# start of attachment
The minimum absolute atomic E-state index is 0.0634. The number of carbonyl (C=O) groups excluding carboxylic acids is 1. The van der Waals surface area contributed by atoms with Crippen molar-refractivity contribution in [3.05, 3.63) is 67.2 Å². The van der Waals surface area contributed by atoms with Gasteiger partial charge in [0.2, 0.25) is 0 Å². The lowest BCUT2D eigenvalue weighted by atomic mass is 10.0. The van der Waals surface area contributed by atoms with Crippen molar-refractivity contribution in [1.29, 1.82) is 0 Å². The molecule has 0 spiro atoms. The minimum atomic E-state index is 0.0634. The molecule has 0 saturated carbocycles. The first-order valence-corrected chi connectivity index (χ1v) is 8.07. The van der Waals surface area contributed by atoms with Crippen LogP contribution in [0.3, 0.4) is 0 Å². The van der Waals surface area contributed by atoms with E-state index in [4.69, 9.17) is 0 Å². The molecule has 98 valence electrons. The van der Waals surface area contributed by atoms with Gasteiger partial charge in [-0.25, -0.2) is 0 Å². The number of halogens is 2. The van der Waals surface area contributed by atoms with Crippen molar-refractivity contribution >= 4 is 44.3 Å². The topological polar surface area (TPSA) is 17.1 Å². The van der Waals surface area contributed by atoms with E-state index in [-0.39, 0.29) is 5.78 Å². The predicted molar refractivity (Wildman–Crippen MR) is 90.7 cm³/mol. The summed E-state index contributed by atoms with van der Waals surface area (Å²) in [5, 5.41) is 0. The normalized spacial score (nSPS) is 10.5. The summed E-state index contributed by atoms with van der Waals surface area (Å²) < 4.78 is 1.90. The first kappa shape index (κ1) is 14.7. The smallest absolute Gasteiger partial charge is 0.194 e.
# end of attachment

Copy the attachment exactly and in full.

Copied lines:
The minimum absolute atomic E-state index is 0.0634. The number of carbonyl (C=O) groups excluding carboxylic acids is 1. The van der Waals surface area contributed by atoms with Crippen molar-refractivity contribution in [3.05, 3.63) is 67.2 Å². The van der Waals surface area contributed by atoms with Gasteiger partial charge in [0.2, 0.25) is 0 Å². The lowest BCUT2D eigenvalue weighted by atomic mass is 10.0. The van der Waals surface area contributed by atoms with Crippen molar-refractivity contribution in [1.29, 1.82) is 0 Å². The molecule has 0 spiro atoms. The minimum atomic E-state index is 0.0634. The molecule has 0 saturated carbocycles. The first-order valence-corrected chi connectivity index (χ1v) is 8.07. The van der Waals surface area contributed by atoms with Crippen LogP contribution in [0.3, 0.4) is 0 Å². The van der Waals surface area contributed by atoms with E-state index in [4.69, 9.17) is 0 Å². The molecule has 98 valence electrons. The van der Waals surface area contributed by atoms with Gasteiger partial charge in [-0.25, -0.2) is 0 Å². The number of halogens is 2. The van der Waals surface area contributed by atoms with Crippen molar-refractivity contribution >= 4 is 44.3 Å². The topological polar surface area (TPSA) is 17.1 Å². The van der Waals surface area contributed by atoms with E-state index in [-0.39, 0.29) is 5.78 Å². The predicted molar refractivity (Wildman–Crippen MR) is 90.7 cm³/mol. The summed E-state index contributed by atoms with van der Waals surface area (Å²) in [5, 5.41) is 0. The normalized spacial score (nSPS) is 10.5. The summed E-state index contributed by atoms with van der Waals surface area (Å²) < 4.78 is 1.90. The first kappa shape index (κ1) is 14.7. The smallest absolute Gasteiger partial charge is 0.194 e.